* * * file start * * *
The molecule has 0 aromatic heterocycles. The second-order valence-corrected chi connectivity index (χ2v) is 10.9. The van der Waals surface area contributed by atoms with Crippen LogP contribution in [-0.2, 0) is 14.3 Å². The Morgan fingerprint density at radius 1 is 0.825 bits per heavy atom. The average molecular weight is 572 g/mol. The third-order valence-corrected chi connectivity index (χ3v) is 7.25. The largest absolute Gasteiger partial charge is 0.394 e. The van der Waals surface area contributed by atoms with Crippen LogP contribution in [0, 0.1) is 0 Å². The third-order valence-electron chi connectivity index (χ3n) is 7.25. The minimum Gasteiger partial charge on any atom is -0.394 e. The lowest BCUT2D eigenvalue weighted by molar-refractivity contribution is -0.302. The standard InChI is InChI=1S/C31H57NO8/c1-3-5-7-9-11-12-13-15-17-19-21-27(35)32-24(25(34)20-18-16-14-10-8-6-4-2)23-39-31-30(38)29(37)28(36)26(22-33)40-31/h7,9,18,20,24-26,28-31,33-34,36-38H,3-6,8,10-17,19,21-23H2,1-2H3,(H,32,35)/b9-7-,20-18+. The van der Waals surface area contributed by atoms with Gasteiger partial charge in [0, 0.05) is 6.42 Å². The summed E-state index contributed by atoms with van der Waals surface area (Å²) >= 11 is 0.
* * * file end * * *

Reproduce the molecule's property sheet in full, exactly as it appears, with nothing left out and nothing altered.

The molecule has 0 aromatic heterocycles. The second-order valence-corrected chi connectivity index (χ2v) is 10.9. The van der Waals surface area contributed by atoms with Crippen LogP contribution in [-0.2, 0) is 14.3 Å². The Morgan fingerprint density at radius 1 is 0.825 bits per heavy atom. The average molecular weight is 572 g/mol. The third-order valence-corrected chi connectivity index (χ3v) is 7.25. The largest absolute Gasteiger partial charge is 0.394 e. The van der Waals surface area contributed by atoms with Crippen LogP contribution in [0, 0.1) is 0 Å². The third-order valence-electron chi connectivity index (χ3n) is 7.25. The minimum Gasteiger partial charge on any atom is -0.394 e. The lowest BCUT2D eigenvalue weighted by molar-refractivity contribution is -0.302. The standard InChI is InChI=1S/C31H57NO8/c1-3-5-7-9-11-12-13-15-17-19-21-27(35)32-24(25(34)20-18-16-14-10-8-6-4-2)23-39-31-30(38)29(37)28(36)26(22-33)40-31/h7,9,18,20,24-26,28-31,33-34,36-38H,3-6,8,10-17,19,21-23H2,1-2H3,(H,32,35)/b9-7-,20-18+. The van der Waals surface area contributed by atoms with Gasteiger partial charge in [0, 0.05) is 6.42 Å². The summed E-state index contributed by atoms with van der Waals surface area (Å²) >= 11 is 0.